Hospital Decided "Do Not Resuscitate " Without Husband's Consent [12th Jan 2012]
A man has received compensation from The Queen Elizabeth Hospital in Kings Lynn after his wife was given a "do not resuscitate" order without his knowledge. Bob Hammond discovered the order on his wife Jean's records which he obtained after her death. He took the case to court and received £1,000 and an apology. The money will go to charity. Jean passed away before Bob could get to the hospital. The order was given after doctors decided that doing CPR would result in a poor quality of life for the patient, but this was never discussed with Bob. The hospital have said that they apologise for not discussing this with Bob and that they way they handle these types of orders has been reviewed to ensure it does not happen again.
The former boss behind the French implants firm PIP is now bankrupt and will be unable to pay compensation to those women who have used the fault implants. Jean-Claude Mas has insisted that his company has no assets and that his income is very small. However investigators are looking into suggestions that the man may have hidden away millions in assets and properties. Unfortunately the fact that no assets have yet been found will mean that those women affected will be unable to fight for compensation from him or his company. Mr Mas has also branded those women seeking compensation as "money grabbers" despite the fact that the product supplied was not intended for human use and the fact that it could rupture. Mr Mas has even admitted that he hid the manufacture of the implants from official checks because he was aware he shouldn't be using the low-grade silicon. However he stands by the product and claims they are safe. Mr Mas is now in hiding. Meanwhile the Harley Medical Group who have used the implants has said it cannot afford to offer removal to those women affected.
It has been revealed this week by the consumer group Which? that four million complaints were received last year about the big six energy companies and tens of thousands remained unresolved even after eight weeks. In fact the figures show that 40% of people had issues with their energy supply or the supplier during the last two years, with billing errors being the most common type of issue. However 23% of people who reported a problem failed to do anything about it. Which? point out that failing to complain about an issue could mean that compensation from the ombudsman could be missed out on. If a complaint is not dealt with satisfactorily, the complaint can be taken to the ombudsman who could offer compensation to the consumer. Which? estimate that £4 million in compensation could be unclaimed. Richard Lloyd from Which has stated that the high levels of complaints is shocking and the fact that many do not complain shows the level of frustration. He points out that the average compensation payment from the ombudsman for an energy dispute is £125.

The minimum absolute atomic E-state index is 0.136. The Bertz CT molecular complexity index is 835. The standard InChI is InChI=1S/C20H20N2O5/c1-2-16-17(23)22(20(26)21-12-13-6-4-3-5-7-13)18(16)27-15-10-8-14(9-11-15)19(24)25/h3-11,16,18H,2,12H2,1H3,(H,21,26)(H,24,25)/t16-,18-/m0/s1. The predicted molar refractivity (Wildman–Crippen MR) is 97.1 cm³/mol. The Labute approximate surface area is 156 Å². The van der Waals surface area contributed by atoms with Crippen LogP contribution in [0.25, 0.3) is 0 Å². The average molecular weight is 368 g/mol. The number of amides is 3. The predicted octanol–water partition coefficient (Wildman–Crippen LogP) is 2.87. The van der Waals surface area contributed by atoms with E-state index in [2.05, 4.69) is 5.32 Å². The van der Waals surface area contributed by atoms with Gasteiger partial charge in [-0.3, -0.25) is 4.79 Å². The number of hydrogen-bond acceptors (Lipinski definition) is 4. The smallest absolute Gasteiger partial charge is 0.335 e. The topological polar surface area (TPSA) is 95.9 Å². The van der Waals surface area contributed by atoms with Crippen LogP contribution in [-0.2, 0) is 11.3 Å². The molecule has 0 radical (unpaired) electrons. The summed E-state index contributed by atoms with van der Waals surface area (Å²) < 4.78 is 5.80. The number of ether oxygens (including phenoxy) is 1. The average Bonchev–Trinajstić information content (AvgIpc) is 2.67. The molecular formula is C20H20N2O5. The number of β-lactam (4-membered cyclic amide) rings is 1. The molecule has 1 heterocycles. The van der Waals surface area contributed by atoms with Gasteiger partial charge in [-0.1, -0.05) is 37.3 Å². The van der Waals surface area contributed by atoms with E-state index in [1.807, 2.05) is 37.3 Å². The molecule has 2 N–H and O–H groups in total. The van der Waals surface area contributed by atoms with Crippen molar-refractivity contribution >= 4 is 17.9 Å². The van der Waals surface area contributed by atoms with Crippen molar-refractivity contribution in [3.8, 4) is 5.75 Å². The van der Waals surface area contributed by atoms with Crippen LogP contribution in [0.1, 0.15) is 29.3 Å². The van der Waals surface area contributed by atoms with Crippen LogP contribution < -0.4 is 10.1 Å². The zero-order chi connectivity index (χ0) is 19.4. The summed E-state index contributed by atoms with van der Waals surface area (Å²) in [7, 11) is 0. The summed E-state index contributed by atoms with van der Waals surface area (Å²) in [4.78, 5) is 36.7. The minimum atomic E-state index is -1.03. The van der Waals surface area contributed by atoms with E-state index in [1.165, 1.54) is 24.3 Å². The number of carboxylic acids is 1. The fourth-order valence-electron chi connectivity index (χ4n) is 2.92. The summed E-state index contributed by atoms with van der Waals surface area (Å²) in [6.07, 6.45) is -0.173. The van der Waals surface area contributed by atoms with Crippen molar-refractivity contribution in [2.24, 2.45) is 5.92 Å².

The director of AA Insurance brokers, Simon Douglas has welcomed the report from the transport Committee due this week which will look into the cost of car insurance and give recommendations about how to drive down the cost. The report is expected to show that the cost of insurance has been pushed up primarily by personal injury compensation claims. In fact premiums have increased by up to 40% by April 2011 although they have since levelled off. The report will show that despite a fall in the number of accidents on UK roads, the number of personal injury claims has increased and that 70% of these claims are for whiplash injuries. Douglas comments that the AA is concerned about the number of these types of claims and it seems to be acceptable that all car accidents should result in a claim for compensation. He points out that genuine claims should be encouraged but that whiplash is difficult to prove clinically. Furthermore insurance companies often recognise that claims are fraudulent, but do not contest them in court as the cost is too high - although this mindset is now changing ad more methods are being used to detect fraudulent claims.
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